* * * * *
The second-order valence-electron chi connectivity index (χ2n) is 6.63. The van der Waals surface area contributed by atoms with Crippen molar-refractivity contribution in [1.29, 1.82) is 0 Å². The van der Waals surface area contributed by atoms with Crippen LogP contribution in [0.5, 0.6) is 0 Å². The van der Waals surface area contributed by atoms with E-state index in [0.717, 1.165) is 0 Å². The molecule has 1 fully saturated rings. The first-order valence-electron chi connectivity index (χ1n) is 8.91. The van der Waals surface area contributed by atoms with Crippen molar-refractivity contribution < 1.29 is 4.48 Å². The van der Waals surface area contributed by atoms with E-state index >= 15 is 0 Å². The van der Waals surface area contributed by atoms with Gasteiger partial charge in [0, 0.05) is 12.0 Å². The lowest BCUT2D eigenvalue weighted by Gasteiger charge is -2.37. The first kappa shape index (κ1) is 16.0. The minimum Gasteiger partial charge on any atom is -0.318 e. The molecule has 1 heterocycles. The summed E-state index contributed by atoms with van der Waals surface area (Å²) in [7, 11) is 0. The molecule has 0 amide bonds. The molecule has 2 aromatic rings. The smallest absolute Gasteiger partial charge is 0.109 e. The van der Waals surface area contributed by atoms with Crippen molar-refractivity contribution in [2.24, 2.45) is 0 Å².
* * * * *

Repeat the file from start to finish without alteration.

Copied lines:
The second-order valence-electron chi connectivity index (χ2n) is 6.63. The van der Waals surface area contributed by atoms with Crippen molar-refractivity contribution in [1.29, 1.82) is 0 Å². The van der Waals surface area contributed by atoms with Crippen LogP contribution in [0.5, 0.6) is 0 Å². The van der Waals surface area contributed by atoms with E-state index in [0.717, 1.165) is 0 Å². The molecule has 1 fully saturated rings. The first-order valence-electron chi connectivity index (χ1n) is 8.91. The van der Waals surface area contributed by atoms with Crippen molar-refractivity contribution < 1.29 is 4.48 Å². The van der Waals surface area contributed by atoms with E-state index >= 15 is 0 Å². The van der Waals surface area contributed by atoms with Gasteiger partial charge in [0, 0.05) is 12.0 Å². The lowest BCUT2D eigenvalue weighted by Gasteiger charge is -2.37. The first kappa shape index (κ1) is 16.0. The minimum Gasteiger partial charge on any atom is -0.318 e. The molecule has 1 heterocycles. The summed E-state index contributed by atoms with van der Waals surface area (Å²) in [7, 11) is 0. The molecule has 0 amide bonds. The molecule has 2 aromatic rings. The smallest absolute Gasteiger partial charge is 0.109 e. The van der Waals surface area contributed by atoms with Crippen molar-refractivity contribution in [2.24, 2.45) is 0 Å².